When I watched Bill Clinton’s appearance on the “Today” show Monday, a promotional stop that turned into an unexpected reckoning with #MeToo, one thing leaped out at me: The former president wouldn’t say Monica Lewinsky’s name.
No. Clinton referred to Lewinsky as “her.”
In an interview designed to promote “The President Is Missing,” the new book Clinton co-wrote with novelist James Patterson, it was clear that Clinton would like the subject of Lewinsky to go missing, permanently. Instead, the former president managed to remind almost everyone why the #MeToo movement was so needed.
Clinton, by turns, appeared exasperated, frustrated and furious that a mere reporter such as Melvin would ask if his treatment of Lewinsky should make us think differently of him or his presidency. Didn’t we know he’s suffered? “Nobody believes I got out of that for free. I left the White House $16 million in debt,” he told Melvin. Surely this must be misplaced rage over Trump’s election to office. “They’re frustrated that they’ve got all these allegations against the current occupant of the Oval Office, and his voters don’t seem to care,” Clinton said.
And apologize personally to Lewinsky? To her? “I’ve never talked to her. But I did say publicly on more than one occasion that I was sorry.”
Clinton concluded by saying he’s moved on: “I’ve tried to do a good job since then with my life and my work and that’s all I have to say.” It wasn’t. After his remarks blew up on the Internet, he made a public apology — using Lewinsky’s name — at an appearance in New York Monday.
That’s better from Clinton, but still not good enough. It’s clearly not a major concern — or even really a minor one — that Lewinsky is still mired in the past. Clinton, once in debt, earned more than $100 million for speeches between January 2001 and January 2013. Lewinsky on the other hand, recently wrote in Vanity Fair that she’s been diagnosed with PTSD from her time in the harsh public spotlight. She’s come to believe that if the affair with Clinton was not harassment in the classic #MeToo sense, it was not quite right either. “I now see how problematic it was that the two of us even got to a place where there was a question of consent,” she wrote. “Instead, the road that led there was littered with inappropriate abuse of authority, station, and privilege.”
As soon as her affair with Clinton went public, Lewinsky turned into a national joke. Everything from her intellect to her looks came under ferocious attack. White House aide Sidney Blumenthal leaked reports to the press that Lewinsky was a semi-deranged stalker. Feminist novelist Erica Jong claimed she looked like she suffered from “third-stage gum disease.” New York Times columnist Maureen Dowd described her as “a ditsy, predatory White House intern” — and won a Pulitzer Prize for her “fresh and insightful columns” on the affair.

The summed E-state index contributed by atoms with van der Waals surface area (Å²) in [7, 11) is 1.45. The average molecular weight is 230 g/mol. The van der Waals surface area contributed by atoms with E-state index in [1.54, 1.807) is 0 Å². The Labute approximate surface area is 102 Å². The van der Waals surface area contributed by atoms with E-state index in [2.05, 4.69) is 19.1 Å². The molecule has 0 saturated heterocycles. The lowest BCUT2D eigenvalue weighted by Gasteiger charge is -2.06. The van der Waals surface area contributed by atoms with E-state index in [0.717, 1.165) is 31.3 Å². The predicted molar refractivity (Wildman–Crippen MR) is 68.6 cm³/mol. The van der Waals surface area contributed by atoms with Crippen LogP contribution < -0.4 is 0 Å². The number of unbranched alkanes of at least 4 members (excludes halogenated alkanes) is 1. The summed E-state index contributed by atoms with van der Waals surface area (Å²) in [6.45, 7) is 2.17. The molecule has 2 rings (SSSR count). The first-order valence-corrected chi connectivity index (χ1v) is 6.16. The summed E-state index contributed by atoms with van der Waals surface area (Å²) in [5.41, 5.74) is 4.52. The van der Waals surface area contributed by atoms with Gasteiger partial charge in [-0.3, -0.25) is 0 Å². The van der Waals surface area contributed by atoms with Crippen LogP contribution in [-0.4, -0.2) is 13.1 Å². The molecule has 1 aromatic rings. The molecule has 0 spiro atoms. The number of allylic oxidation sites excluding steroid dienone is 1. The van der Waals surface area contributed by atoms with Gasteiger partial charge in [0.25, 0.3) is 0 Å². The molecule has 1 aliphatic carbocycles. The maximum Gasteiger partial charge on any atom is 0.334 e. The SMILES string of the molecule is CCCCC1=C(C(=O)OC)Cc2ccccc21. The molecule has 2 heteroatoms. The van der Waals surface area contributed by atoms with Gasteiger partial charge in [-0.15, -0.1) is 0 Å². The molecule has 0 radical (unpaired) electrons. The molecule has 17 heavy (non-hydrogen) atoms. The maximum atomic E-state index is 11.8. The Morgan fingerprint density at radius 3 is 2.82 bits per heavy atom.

No matter what Lewinsky did — a line of handbags, a turn as a spokeswoman for diet company Jenny Craig, a graduate degree from the London School of Economics and, now, an anti-bullying activist — it wasn’t enough. Some – just like Clinton – seemed to want her to vanish entirely. In her new book on women and girls in the 1990s, journalist Allison Yarrow reports that two separate speakers at Lewinsky’s alma mater, Lewis & Clark College, claimed the school forbid them from mentioning her name. She was always the intern, the woman who saved the dress with the president’s semen on it.
But few questioned Lewinsky’s fate. Until #MeToo, it was almost always the woman who suffered when harassment or a sexual scandal occurred. We took that for granted.
A February poll from Marketplace and Edison Research found almost half of women who said they’d experienced sexual harassment at work said they ended up leaving their job or switching careers. Other polls show that few women report suspect incidents to human resources, fearing for their careers. They are likely on to something: A survey conducted last year — before the New York Times’s devastating exposé on Harvey Weinstein was published — found that when it came to the technology sector, women who went to human resources or upper management to complain about harassment were more likely to lose their jobs or face other professional consequences than the men actually committing the offensive behavior.
The #MeToo scandals put faces and names to these facts. Ashley Judd and Mira Sorvino say Harvey Weinstein blackballed them, costing them roles and professional reputation. Lindsey Menz recalled the indignity of posing for a picture with then-Sen. Al Franken (D-Minn.) while promoting her father’s business at the Minnesota state fair. Franken, she said, “pulled me in really close, like awkward close, and as my husband took the picture, he put his hand full-fledged on my rear,” Menz said. “It was wrapped tightly around my butt cheek.”
#MeToo is resulting in a reckoning, a refusal to let these women go missing. Instead, the movement gives them a voice. But there is a limit to what it can do. It can’t give women back those lost years, those lost careers. It can’t make the past humiliations go away. So let’s thank Clinton. In his self-obsession and self-pity, Clinton inadvertently made all that clear. But more important, let’s thank Craig Melvin, who repeated Monica Lewinsky’s name and wouldn’t let the subject drop.